Wednesday, November 23, 2016

Inglis v. Casselberry

Inglis v. Casselberry, 200 So.3d 206 (Fla. 2d DCA 2016)

And the Berlinger versus Casselberry saga continues.  As you may remember, we first met Bruce Berlinger and Roberta Casselberry back in 2013, when Roberta, the former spouse, obtained an order from the court affirming writs of garnishment on discretionary distributions to Bruce, the former husband, from four family trusts.  

Roberta then filed supplemental proceedings against Bruce and trustees of several trusts of which Bruce and his children were beneficiaries.  She sought discovery against Bruce and the trustees, seeking information about distributions to Bruce and his adult children.  The trustees objected with regard to the distributions to the adult children, arguing that those distributions were not at issue, and that the children have a constitutional right to privacy with regard to their personal financial information.  The trial court overruled the objections, noting the litigation history between the parties and the lengths Bruce went to avoid paying Roberta.  The trial court concluded that the information was relevant and ordered the trustees to comply with the discovery requests.

On appeal, the Court disagreed.  It held that the trial court must generally make a determination of whether the information sought is relevant after an evidentiary hearing.  Since there was no evidence offered about why the information was relevant, nor was its relevancy clear from the pleadings, the Court quashed the trial court's order compelling the discovery.

Thursday, November 10, 2016

Linde v. Linde

Linde v. Linde, 199 So.3d 1102 (Fla. 3d DCA 2016)

While it is rare that a guardianship proceeding ends with a restoration of the ward's rights, F.S. 744.464 provides a process for doing so.  In this decision, the Court considered what evidence can be introduced at a hearing under F.S. 744.464, as compared to the evidenced used to make an initial determination of incapacity under F.S. 744.331.

At the hearing to restore the ward's capacity, the trial court (1) granted an injunction which prevented the court-appointed independent physician from having communications with the ward's temporary guardian and (2) granted the ward's motion in limine to prevent the temporary guardian from presenting evidence of the ward's prior medical history and background.  The temporary guardian appealed.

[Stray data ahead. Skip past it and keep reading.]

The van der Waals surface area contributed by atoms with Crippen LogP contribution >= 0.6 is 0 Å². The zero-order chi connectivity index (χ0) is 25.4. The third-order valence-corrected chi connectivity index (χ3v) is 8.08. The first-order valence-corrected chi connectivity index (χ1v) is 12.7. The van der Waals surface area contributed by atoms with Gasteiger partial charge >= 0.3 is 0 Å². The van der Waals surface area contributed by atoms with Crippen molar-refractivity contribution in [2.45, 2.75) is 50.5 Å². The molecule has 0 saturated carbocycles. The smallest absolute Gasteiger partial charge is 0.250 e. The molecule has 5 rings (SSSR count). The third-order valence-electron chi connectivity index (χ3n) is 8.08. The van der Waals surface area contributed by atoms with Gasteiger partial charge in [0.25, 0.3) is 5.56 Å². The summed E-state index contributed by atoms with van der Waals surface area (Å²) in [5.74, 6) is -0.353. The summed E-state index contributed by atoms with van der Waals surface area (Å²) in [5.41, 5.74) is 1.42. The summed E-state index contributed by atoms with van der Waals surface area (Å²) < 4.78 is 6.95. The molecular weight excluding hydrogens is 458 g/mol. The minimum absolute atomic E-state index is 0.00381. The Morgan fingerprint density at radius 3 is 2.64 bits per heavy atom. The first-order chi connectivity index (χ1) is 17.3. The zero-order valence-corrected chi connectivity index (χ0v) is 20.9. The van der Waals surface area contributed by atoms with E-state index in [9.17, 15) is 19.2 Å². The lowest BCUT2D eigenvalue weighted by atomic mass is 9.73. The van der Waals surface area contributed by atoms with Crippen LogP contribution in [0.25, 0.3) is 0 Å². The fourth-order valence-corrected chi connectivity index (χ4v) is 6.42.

The Court held that F.S. 744.464 which governs restoration proceedings differs from initial proceedings of incapacity under F.S. 744.331.  F.S. 744.331 requires examining committee members to have access to previous examinations of the person when making their initial determination of a person's capacity.  F.S. 744.464 does not contain the same requirement.  It simply states that upon the filing of a suggestion of capacity, the trial court must immediately appoint a physician to conduct an examination of the ward.  The Court failed to read the requirements of F.S. 744.331 into F.S. 744.464, and held that it was appropriate for the trial court to prohibit communications with the temporary guardian, especially since the trial court also established a mechanism for the independent physician to get all of the information he needed.

The Court also held that the trial court's preclusion of evidence not directly related to the ward's current capacity was appropriate.  It found that even though historical evidence may have some probative value for a trial court determining a ward's current capacity, it was not an abuse of discretion for the trial court to preclude such evidence. 

Thursday, November 3, 2016

Vassallo v. Bean

Vassallo v. Bean, 2016 WL 3474981 (Fla. 3d DCA 2016)

This decision deals with the question of whether a drafting attorney can be compelled to answer questions about a testator's reasons for disinheriting his children at a deposition.  The attorney claimed that the statements were confidential pursuant to Florida Bar Rule 4-1.6.  The Court found that Rule 4-1.6 applies only in situations other than those where evidence is sought from the lawyer through compulsion of law, and that F.S. 90.502(4)(b) (which states that there is no attorney-client privilege when a communication is relevant to an issue between parties who claim through the same deceased client) required the lawyer to answer the questions.